Online from: 2010
Subject Area: Marketing
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|Title:||Perceived risks in travelling to the Islamic Republic of Iran|
|Author(s):||Mohammad Reza Jalilvand, (Department of Management, University of Isfahan, Isfahan, Iran and New Sciences and Technologies, University of Tehran, Tehran, Iran), Neda Samiei, (Department of Economics, University of Isfahan, Isfahan, Iran)|
|Citation:||Mohammad Reza Jalilvand, Neda Samiei, (2012) "Perceived risks in travelling to the Islamic Republic of Iran", Journal of Islamic Marketing, Vol. 3 Iss: 2, pp.175 - 189|
|Keywords:||Consumer risk, Iran, Islam, Islamic destinations, Perceived risk, Tourism management, Travel|
|Article type:||Research paper|
|DOI:||10.1108/17590831211232573 (Permanent URL)|
|Publisher:||Emerald Group Publishing Limited|
Purpose – The purpose of this paper is to identify tourists' concerns about perceived risks while travelling to the Islamic Republic of Iran, investigate whether such risks are in any way mitigated by a traveler's prior experience with the Islamic destination, and determine the impact of individual factors on tourists' perceived risks.
Design/methodology/approach – The study examined survey data of 258 international tourists during their visit to Isfahan, Iran. Confirmatory factor analyses and analysis of variance were utilised, in order to find measurement models for each of the constructs and to analyze the relations between these constructs and individual factors.
Findings – The results reveal that visitors had concerns about physical, financial, and psychological risks. The results also show that respondent's individual characteristics such as gender, nationality, frequency of visits, and purpose of visit influenced their perceptions of risk. However, age and length of stay did not have significant impact on perceptions of risk. Respondents visiting friends and relatives were more likely to perceive Iran as safer than those on business or holiday. In addition, repeat travelers tended to have a more realistic perception about risks than did first-time travelers. The study's findings add to the literature by offering more insight on tourist perceptions of risk in travelling to Islamic destinations.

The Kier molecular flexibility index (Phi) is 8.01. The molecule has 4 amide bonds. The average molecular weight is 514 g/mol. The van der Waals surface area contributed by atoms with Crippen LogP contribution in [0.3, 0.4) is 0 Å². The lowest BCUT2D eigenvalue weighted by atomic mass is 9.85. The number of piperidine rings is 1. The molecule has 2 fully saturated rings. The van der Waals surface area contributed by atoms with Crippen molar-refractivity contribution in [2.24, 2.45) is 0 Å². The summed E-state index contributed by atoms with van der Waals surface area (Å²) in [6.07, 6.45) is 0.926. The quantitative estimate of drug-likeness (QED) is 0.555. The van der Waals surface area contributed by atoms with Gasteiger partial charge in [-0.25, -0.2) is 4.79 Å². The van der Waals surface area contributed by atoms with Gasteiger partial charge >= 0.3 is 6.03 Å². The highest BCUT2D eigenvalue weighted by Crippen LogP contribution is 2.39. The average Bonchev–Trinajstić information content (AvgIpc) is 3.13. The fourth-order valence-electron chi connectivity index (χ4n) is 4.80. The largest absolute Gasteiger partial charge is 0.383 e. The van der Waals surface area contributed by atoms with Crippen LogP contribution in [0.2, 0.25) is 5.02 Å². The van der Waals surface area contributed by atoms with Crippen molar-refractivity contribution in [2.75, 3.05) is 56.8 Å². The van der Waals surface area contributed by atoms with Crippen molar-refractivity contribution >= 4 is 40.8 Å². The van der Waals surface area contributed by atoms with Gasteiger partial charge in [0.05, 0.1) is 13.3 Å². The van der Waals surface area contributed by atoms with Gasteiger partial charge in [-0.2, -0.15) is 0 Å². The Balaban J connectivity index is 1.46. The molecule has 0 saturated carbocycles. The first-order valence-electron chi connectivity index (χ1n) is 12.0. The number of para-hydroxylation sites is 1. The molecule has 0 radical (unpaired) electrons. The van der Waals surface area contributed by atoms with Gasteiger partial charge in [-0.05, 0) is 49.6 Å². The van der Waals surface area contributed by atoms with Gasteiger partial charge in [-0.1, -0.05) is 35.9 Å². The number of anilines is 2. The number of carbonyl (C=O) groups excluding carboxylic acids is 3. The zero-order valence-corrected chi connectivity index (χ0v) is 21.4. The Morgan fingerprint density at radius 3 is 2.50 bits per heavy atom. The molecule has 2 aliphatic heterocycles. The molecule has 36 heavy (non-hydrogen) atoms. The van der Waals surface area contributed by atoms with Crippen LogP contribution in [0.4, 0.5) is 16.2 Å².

Research limitations/implications – Sampling was one of the limitations identified in this study. The fact that convenience sampling was used meant that results were not immediately transferable to other Islamic destinations. The study could be replicated at other visitor attractions in Islamic destinations perceived to have high risks, in order to gain insight into the effects of perceived risk on visitation and visitor behaviour.
Originality/value – The contribution of the research is to broaden the understanding of tourists' concerns in travelling to Islamic destinations and the role frequency of visits, gender, nationality, and purpose of visit play for marketers when providing inbound tourists with facilities.
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